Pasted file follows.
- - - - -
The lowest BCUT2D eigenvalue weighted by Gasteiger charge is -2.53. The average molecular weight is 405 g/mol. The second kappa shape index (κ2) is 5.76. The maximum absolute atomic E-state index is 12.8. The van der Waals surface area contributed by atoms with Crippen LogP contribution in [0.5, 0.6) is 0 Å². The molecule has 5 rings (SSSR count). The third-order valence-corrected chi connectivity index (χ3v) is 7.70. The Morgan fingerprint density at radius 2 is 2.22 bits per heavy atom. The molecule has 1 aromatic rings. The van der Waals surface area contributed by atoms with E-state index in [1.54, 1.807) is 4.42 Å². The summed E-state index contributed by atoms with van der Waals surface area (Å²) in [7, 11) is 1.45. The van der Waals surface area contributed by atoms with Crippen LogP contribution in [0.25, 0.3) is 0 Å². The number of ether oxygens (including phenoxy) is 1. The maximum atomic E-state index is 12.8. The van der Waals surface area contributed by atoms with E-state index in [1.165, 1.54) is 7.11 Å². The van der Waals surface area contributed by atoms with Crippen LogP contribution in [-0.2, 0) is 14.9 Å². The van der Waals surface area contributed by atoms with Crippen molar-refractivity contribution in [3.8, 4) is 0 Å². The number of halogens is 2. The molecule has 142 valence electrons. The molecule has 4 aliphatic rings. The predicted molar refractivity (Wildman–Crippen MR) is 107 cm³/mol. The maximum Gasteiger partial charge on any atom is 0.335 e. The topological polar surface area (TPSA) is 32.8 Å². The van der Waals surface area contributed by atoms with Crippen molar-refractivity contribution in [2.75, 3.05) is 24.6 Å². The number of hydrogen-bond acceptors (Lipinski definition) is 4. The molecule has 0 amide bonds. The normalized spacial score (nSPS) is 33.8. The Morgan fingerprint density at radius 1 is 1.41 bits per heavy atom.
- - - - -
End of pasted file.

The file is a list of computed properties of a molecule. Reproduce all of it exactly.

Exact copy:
The lowest BCUT2D eigenvalue weighted by Gasteiger charge is -2.53. The average molecular weight is 405 g/mol. The second kappa shape index (κ2) is 5.76. The maximum absolute atomic E-state index is 12.8. The van der Waals surface area contributed by atoms with Crippen LogP contribution in [0.5, 0.6) is 0 Å². The molecule has 5 rings (SSSR count). The third-order valence-corrected chi connectivity index (χ3v) is 7.70. The Morgan fingerprint density at radius 2 is 2.22 bits per heavy atom. The molecule has 1 aromatic rings. The van der Waals surface area contributed by atoms with E-state index in [1.54, 1.807) is 4.42 Å². The summed E-state index contributed by atoms with van der Waals surface area (Å²) in [7, 11) is 1.45. The van der Waals surface area contributed by atoms with Crippen LogP contribution in [0.25, 0.3) is 0 Å². The number of ether oxygens (including phenoxy) is 1. The maximum atomic E-state index is 12.8. The van der Waals surface area contributed by atoms with E-state index in [1.165, 1.54) is 7.11 Å². The van der Waals surface area contributed by atoms with Crippen LogP contribution in [-0.2, 0) is 14.9 Å². The van der Waals surface area contributed by atoms with Crippen molar-refractivity contribution in [3.8, 4) is 0 Å². The number of halogens is 2. The molecule has 142 valence electrons. The molecule has 4 aliphatic rings. The predicted molar refractivity (Wildman–Crippen MR) is 107 cm³/mol. The maximum Gasteiger partial charge on any atom is 0.335 e. The topological polar surface area (TPSA) is 32.8 Å². The van der Waals surface area contributed by atoms with Crippen molar-refractivity contribution in [2.75, 3.05) is 24.6 Å². The number of hydrogen-bond acceptors (Lipinski definition) is 4. The molecule has 0 amide bonds. The normalized spacial score (nSPS) is 33.8. The Morgan fingerprint density at radius 1 is 1.41 bits per heavy atom.